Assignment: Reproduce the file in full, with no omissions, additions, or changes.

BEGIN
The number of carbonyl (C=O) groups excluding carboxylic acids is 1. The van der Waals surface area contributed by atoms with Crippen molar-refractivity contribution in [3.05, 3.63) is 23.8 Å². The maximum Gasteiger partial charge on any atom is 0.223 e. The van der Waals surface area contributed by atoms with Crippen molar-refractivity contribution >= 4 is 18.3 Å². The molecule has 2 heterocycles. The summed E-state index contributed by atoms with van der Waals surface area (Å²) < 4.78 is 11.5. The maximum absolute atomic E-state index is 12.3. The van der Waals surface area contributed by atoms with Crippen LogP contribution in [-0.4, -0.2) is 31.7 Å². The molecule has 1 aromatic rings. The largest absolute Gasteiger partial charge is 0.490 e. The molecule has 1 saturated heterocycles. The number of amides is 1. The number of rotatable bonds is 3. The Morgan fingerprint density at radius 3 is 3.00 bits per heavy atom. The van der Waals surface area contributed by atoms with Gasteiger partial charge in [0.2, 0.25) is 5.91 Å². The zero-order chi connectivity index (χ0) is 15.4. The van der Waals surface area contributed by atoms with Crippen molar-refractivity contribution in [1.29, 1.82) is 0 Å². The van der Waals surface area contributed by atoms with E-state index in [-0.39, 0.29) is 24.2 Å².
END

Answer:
The number of carbonyl (C=O) groups excluding carboxylic acids is 1. The van der Waals surface area contributed by atoms with Crippen molar-refractivity contribution in [3.05, 3.63) is 23.8 Å². The maximum Gasteiger partial charge on any atom is 0.223 e. The van der Waals surface area contributed by atoms with Crippen molar-refractivity contribution >= 4 is 18.3 Å². The molecule has 2 heterocycles. The summed E-state index contributed by atoms with van der Waals surface area (Å²) < 4.78 is 11.5. The maximum absolute atomic E-state index is 12.3. The van der Waals surface area contributed by atoms with Crippen LogP contribution in [-0.4, -0.2) is 31.7 Å². The molecule has 1 aromatic rings. The largest absolute Gasteiger partial charge is 0.490 e. The molecule has 1 saturated heterocycles. The number of amides is 1. The number of rotatable bonds is 3. The Morgan fingerprint density at radius 3 is 3.00 bits per heavy atom. The van der Waals surface area contributed by atoms with Gasteiger partial charge in [0.2, 0.25) is 5.91 Å². The zero-order chi connectivity index (χ0) is 15.4. The van der Waals surface area contributed by atoms with Crippen molar-refractivity contribution in [1.29, 1.82) is 0 Å². The van der Waals surface area contributed by atoms with E-state index in [-0.39, 0.29) is 24.2 Å².